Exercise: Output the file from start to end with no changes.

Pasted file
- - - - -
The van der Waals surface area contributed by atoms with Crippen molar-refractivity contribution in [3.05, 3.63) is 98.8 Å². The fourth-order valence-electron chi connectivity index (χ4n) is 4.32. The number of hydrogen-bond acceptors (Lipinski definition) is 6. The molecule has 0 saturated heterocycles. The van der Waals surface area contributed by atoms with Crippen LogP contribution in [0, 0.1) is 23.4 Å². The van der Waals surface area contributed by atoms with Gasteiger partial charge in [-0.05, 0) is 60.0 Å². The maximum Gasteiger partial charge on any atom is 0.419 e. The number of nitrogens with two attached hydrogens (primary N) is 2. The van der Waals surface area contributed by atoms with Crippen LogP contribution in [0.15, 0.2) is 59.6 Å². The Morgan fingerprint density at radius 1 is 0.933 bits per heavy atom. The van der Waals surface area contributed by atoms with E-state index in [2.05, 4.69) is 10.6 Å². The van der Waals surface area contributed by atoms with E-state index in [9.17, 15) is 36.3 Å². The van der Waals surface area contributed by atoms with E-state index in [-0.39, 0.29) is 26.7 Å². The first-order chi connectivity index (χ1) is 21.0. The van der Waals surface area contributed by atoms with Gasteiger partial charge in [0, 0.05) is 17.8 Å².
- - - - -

The van der Waals surface area contributed by atoms with Crippen molar-refractivity contribution in [3.05, 3.63) is 98.8 Å². The fourth-order valence-electron chi connectivity index (χ4n) is 4.32. The number of hydrogen-bond acceptors (Lipinski definition) is 6. The molecule has 0 saturated heterocycles. The van der Waals surface area contributed by atoms with Crippen LogP contribution in [0, 0.1) is 23.4 Å². The van der Waals surface area contributed by atoms with Gasteiger partial charge in [-0.05, 0) is 60.0 Å². The maximum Gasteiger partial charge on any atom is 0.419 e. The number of nitrogens with two attached hydrogens (primary N) is 2. The van der Waals surface area contributed by atoms with Crippen LogP contribution in [0.15, 0.2) is 59.6 Å². The Morgan fingerprint density at radius 1 is 0.933 bits per heavy atom. The van der Waals surface area contributed by atoms with E-state index in [2.05, 4.69) is 10.6 Å². The van der Waals surface area contributed by atoms with E-state index in [9.17, 15) is 36.3 Å². The van der Waals surface area contributed by atoms with E-state index in [-0.39, 0.29) is 26.7 Å². The first-order chi connectivity index (χ1) is 21.0. The van der Waals surface area contributed by atoms with Gasteiger partial charge in [0, 0.05) is 17.8 Å².